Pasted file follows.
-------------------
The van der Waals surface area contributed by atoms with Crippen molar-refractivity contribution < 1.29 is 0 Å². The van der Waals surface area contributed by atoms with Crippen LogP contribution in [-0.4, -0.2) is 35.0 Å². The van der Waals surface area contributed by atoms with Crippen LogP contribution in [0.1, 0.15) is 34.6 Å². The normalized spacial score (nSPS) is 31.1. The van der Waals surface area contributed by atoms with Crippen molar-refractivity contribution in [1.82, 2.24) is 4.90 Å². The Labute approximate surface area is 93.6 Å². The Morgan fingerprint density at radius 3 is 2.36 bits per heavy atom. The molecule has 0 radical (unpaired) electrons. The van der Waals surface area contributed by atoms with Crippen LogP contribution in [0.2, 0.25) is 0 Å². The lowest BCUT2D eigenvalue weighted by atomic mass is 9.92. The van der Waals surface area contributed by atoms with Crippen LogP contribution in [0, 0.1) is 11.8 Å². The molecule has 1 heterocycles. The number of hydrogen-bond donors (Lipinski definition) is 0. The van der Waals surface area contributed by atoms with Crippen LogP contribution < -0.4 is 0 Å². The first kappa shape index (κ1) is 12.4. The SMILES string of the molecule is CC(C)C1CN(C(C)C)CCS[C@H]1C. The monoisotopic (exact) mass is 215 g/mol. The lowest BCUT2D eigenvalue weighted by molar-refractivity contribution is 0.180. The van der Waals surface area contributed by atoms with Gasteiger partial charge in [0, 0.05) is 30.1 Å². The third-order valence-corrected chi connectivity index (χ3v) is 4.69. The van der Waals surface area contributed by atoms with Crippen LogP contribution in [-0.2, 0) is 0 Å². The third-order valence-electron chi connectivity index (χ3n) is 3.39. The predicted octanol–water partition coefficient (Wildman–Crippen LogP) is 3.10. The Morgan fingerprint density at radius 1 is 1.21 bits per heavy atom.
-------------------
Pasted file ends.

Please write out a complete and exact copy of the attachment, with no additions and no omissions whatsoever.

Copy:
The van der Waals surface area contributed by atoms with Crippen molar-refractivity contribution < 1.29 is 0 Å². The van der Waals surface area contributed by atoms with Crippen LogP contribution in [-0.4, -0.2) is 35.0 Å². The van der Waals surface area contributed by atoms with Crippen LogP contribution in [0.1, 0.15) is 34.6 Å². The normalized spacial score (nSPS) is 31.1. The van der Waals surface area contributed by atoms with Crippen molar-refractivity contribution in [1.82, 2.24) is 4.90 Å². The Labute approximate surface area is 93.6 Å². The Morgan fingerprint density at radius 3 is 2.36 bits per heavy atom. The molecule has 0 radical (unpaired) electrons. The van der Waals surface area contributed by atoms with Crippen LogP contribution in [0.2, 0.25) is 0 Å². The lowest BCUT2D eigenvalue weighted by atomic mass is 9.92. The van der Waals surface area contributed by atoms with Crippen LogP contribution in [0, 0.1) is 11.8 Å². The molecule has 1 heterocycles. The number of hydrogen-bond donors (Lipinski definition) is 0. The van der Waals surface area contributed by atoms with Crippen LogP contribution < -0.4 is 0 Å². The first kappa shape index (κ1) is 12.4. The SMILES string of the molecule is CC(C)C1CN(C(C)C)CCS[C@H]1C. The monoisotopic (exact) mass is 215 g/mol. The lowest BCUT2D eigenvalue weighted by molar-refractivity contribution is 0.180. The van der Waals surface area contributed by atoms with Gasteiger partial charge in [0, 0.05) is 30.1 Å². The third-order valence-corrected chi connectivity index (χ3v) is 4.69. The van der Waals surface area contributed by atoms with Crippen LogP contribution in [-0.2, 0) is 0 Å². The third-order valence-electron chi connectivity index (χ3n) is 3.39. The predicted octanol–water partition coefficient (Wildman–Crippen LogP) is 3.10. The Morgan fingerprint density at radius 1 is 1.21 bits per heavy atom.